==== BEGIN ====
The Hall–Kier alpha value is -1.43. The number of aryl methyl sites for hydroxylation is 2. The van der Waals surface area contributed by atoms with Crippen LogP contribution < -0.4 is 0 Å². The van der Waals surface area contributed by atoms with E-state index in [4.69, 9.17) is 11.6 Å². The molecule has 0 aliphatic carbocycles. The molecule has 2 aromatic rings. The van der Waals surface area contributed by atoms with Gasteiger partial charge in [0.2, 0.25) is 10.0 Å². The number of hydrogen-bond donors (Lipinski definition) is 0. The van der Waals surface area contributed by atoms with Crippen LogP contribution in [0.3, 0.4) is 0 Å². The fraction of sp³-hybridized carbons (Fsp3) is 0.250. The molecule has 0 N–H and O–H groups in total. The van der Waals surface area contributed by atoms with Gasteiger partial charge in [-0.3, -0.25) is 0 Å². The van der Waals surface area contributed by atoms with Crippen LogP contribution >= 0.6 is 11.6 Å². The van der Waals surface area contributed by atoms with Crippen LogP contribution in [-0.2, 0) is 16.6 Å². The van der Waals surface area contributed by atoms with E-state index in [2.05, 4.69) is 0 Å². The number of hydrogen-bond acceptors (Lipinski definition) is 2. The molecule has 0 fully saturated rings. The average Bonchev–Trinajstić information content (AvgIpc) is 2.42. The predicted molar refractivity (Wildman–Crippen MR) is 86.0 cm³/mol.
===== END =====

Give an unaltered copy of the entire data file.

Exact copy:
The Hall–Kier alpha value is -1.43. The number of aryl methyl sites for hydroxylation is 2. The van der Waals surface area contributed by atoms with Crippen LogP contribution < -0.4 is 0 Å². The van der Waals surface area contributed by atoms with E-state index in [4.69, 9.17) is 11.6 Å². The molecule has 0 aliphatic carbocycles. The molecule has 2 aromatic rings. The van der Waals surface area contributed by atoms with Gasteiger partial charge in [0.2, 0.25) is 10.0 Å². The number of hydrogen-bond donors (Lipinski definition) is 0. The van der Waals surface area contributed by atoms with Crippen LogP contribution in [0.3, 0.4) is 0 Å². The fraction of sp³-hybridized carbons (Fsp3) is 0.250. The molecule has 0 N–H and O–H groups in total. The van der Waals surface area contributed by atoms with Gasteiger partial charge in [-0.3, -0.25) is 0 Å². The van der Waals surface area contributed by atoms with Crippen LogP contribution >= 0.6 is 11.6 Å². The van der Waals surface area contributed by atoms with Crippen LogP contribution in [-0.2, 0) is 16.6 Å². The van der Waals surface area contributed by atoms with E-state index in [2.05, 4.69) is 0 Å². The number of hydrogen-bond acceptors (Lipinski definition) is 2. The molecule has 0 fully saturated rings. The average Bonchev–Trinajstić information content (AvgIpc) is 2.42. The predicted molar refractivity (Wildman–Crippen MR) is 86.0 cm³/mol.